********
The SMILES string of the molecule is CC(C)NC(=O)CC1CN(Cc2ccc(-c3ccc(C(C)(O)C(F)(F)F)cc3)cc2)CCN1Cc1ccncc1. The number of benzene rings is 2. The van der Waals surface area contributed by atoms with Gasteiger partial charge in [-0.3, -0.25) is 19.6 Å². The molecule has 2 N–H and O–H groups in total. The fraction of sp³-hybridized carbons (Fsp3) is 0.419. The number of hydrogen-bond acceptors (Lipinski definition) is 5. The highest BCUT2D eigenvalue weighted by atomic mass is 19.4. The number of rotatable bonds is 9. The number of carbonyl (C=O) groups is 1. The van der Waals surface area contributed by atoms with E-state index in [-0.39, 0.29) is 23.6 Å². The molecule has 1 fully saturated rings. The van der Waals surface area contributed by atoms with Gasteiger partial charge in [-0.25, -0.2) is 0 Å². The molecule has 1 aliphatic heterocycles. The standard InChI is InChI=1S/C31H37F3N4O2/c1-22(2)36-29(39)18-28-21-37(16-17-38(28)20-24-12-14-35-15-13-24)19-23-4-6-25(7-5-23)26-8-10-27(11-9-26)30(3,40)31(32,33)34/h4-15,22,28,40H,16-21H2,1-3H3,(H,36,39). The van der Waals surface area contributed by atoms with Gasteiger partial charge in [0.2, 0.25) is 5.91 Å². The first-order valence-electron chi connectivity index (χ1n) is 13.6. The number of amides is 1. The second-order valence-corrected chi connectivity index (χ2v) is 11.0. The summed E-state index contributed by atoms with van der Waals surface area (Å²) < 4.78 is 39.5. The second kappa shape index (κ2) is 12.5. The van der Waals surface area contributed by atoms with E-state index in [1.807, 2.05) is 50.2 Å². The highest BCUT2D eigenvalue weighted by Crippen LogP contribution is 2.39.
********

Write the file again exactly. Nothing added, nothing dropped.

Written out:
The SMILES string of the molecule is CC(C)NC(=O)CC1CN(Cc2ccc(-c3ccc(C(C)(O)C(F)(F)F)cc3)cc2)CCN1Cc1ccncc1. The number of benzene rings is 2. The van der Waals surface area contributed by atoms with Gasteiger partial charge in [-0.3, -0.25) is 19.6 Å². The molecule has 2 N–H and O–H groups in total. The fraction of sp³-hybridized carbons (Fsp3) is 0.419. The number of hydrogen-bond acceptors (Lipinski definition) is 5. The highest BCUT2D eigenvalue weighted by atomic mass is 19.4. The number of rotatable bonds is 9. The number of carbonyl (C=O) groups is 1. The van der Waals surface area contributed by atoms with E-state index in [-0.39, 0.29) is 23.6 Å². The molecule has 1 fully saturated rings. The van der Waals surface area contributed by atoms with Gasteiger partial charge in [-0.25, -0.2) is 0 Å². The molecule has 1 aliphatic heterocycles. The standard InChI is InChI=1S/C31H37F3N4O2/c1-22(2)36-29(39)18-28-21-37(16-17-38(28)20-24-12-14-35-15-13-24)19-23-4-6-25(7-5-23)26-8-10-27(11-9-26)30(3,40)31(32,33)34/h4-15,22,28,40H,16-21H2,1-3H3,(H,36,39). The van der Waals surface area contributed by atoms with Gasteiger partial charge in [0.2, 0.25) is 5.91 Å². The first-order valence-electron chi connectivity index (χ1n) is 13.6. The number of amides is 1. The second-order valence-corrected chi connectivity index (χ2v) is 11.0. The summed E-state index contributed by atoms with van der Waals surface area (Å²) < 4.78 is 39.5. The second kappa shape index (κ2) is 12.5. The van der Waals surface area contributed by atoms with E-state index in [1.807, 2.05) is 50.2 Å². The highest BCUT2D eigenvalue weighted by Crippen LogP contribution is 2.39.